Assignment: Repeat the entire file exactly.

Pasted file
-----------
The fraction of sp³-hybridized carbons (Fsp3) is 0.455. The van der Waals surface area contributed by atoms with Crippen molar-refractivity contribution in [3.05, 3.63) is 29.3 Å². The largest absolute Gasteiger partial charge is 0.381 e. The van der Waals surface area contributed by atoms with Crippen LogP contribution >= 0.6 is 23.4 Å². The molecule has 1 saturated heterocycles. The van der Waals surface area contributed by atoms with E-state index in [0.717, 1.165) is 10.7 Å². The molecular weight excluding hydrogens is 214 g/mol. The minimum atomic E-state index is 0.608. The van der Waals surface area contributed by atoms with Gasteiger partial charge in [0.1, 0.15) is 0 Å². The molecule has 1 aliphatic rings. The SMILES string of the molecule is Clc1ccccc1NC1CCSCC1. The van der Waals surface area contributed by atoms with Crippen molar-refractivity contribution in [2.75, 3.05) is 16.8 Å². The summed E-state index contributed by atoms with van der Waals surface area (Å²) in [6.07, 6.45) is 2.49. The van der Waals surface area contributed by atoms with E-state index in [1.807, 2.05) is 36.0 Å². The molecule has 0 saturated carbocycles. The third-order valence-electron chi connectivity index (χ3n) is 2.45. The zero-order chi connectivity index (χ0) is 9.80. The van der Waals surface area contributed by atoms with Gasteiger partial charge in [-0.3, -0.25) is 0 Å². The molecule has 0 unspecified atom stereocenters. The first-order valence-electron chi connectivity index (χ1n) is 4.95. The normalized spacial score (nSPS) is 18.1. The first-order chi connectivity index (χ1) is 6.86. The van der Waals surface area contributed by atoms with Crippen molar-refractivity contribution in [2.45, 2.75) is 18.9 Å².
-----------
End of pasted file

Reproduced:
The fraction of sp³-hybridized carbons (Fsp3) is 0.455. The van der Waals surface area contributed by atoms with Crippen molar-refractivity contribution in [3.05, 3.63) is 29.3 Å². The largest absolute Gasteiger partial charge is 0.381 e. The van der Waals surface area contributed by atoms with Crippen LogP contribution >= 0.6 is 23.4 Å². The molecule has 1 saturated heterocycles. The van der Waals surface area contributed by atoms with E-state index in [0.717, 1.165) is 10.7 Å². The molecular weight excluding hydrogens is 214 g/mol. The minimum atomic E-state index is 0.608. The van der Waals surface area contributed by atoms with Gasteiger partial charge in [0.1, 0.15) is 0 Å². The molecule has 1 aliphatic rings. The SMILES string of the molecule is Clc1ccccc1NC1CCSCC1. The van der Waals surface area contributed by atoms with Crippen molar-refractivity contribution in [2.75, 3.05) is 16.8 Å². The summed E-state index contributed by atoms with van der Waals surface area (Å²) in [6.07, 6.45) is 2.49. The van der Waals surface area contributed by atoms with E-state index in [1.807, 2.05) is 36.0 Å². The molecule has 0 saturated carbocycles. The third-order valence-electron chi connectivity index (χ3n) is 2.45. The zero-order chi connectivity index (χ0) is 9.80. The van der Waals surface area contributed by atoms with Gasteiger partial charge in [-0.3, -0.25) is 0 Å². The molecule has 0 unspecified atom stereocenters. The first-order valence-electron chi connectivity index (χ1n) is 4.95. The normalized spacial score (nSPS) is 18.1. The first-order chi connectivity index (χ1) is 6.86. The van der Waals surface area contributed by atoms with Crippen molar-refractivity contribution in [2.45, 2.75) is 18.9 Å².